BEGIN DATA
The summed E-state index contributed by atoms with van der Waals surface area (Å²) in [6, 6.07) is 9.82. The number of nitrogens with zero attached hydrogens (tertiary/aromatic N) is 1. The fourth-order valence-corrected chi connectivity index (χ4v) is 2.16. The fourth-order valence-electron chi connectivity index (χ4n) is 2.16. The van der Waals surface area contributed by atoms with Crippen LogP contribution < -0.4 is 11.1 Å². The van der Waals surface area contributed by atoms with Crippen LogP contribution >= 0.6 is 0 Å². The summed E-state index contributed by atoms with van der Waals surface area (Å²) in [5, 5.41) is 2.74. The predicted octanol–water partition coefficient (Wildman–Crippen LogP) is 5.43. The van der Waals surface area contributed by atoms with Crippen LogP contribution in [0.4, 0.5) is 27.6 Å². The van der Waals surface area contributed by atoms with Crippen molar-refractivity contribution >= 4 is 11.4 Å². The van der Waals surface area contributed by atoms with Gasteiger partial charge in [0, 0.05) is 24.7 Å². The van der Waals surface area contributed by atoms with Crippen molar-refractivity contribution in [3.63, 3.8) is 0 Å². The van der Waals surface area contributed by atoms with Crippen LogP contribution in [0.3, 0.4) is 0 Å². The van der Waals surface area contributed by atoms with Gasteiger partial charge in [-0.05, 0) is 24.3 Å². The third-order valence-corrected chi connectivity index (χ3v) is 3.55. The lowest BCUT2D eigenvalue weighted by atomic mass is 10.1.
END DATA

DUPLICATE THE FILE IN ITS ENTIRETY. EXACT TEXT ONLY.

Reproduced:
The summed E-state index contributed by atoms with van der Waals surface area (Å²) in [6, 6.07) is 9.82. The number of nitrogens with zero attached hydrogens (tertiary/aromatic N) is 1. The fourth-order valence-corrected chi connectivity index (χ4v) is 2.16. The fourth-order valence-electron chi connectivity index (χ4n) is 2.16. The van der Waals surface area contributed by atoms with Crippen LogP contribution < -0.4 is 11.1 Å². The van der Waals surface area contributed by atoms with Crippen LogP contribution >= 0.6 is 0 Å². The summed E-state index contributed by atoms with van der Waals surface area (Å²) in [5, 5.41) is 2.74. The predicted octanol–water partition coefficient (Wildman–Crippen LogP) is 5.43. The van der Waals surface area contributed by atoms with Crippen LogP contribution in [0.4, 0.5) is 27.6 Å². The van der Waals surface area contributed by atoms with Crippen molar-refractivity contribution >= 4 is 11.4 Å². The van der Waals surface area contributed by atoms with Gasteiger partial charge in [0, 0.05) is 24.7 Å². The van der Waals surface area contributed by atoms with Crippen molar-refractivity contribution in [3.63, 3.8) is 0 Å². The van der Waals surface area contributed by atoms with Crippen LogP contribution in [0.3, 0.4) is 0 Å². The van der Waals surface area contributed by atoms with Gasteiger partial charge in [-0.05, 0) is 24.3 Å². The third-order valence-corrected chi connectivity index (χ3v) is 3.55. The lowest BCUT2D eigenvalue weighted by atomic mass is 10.1.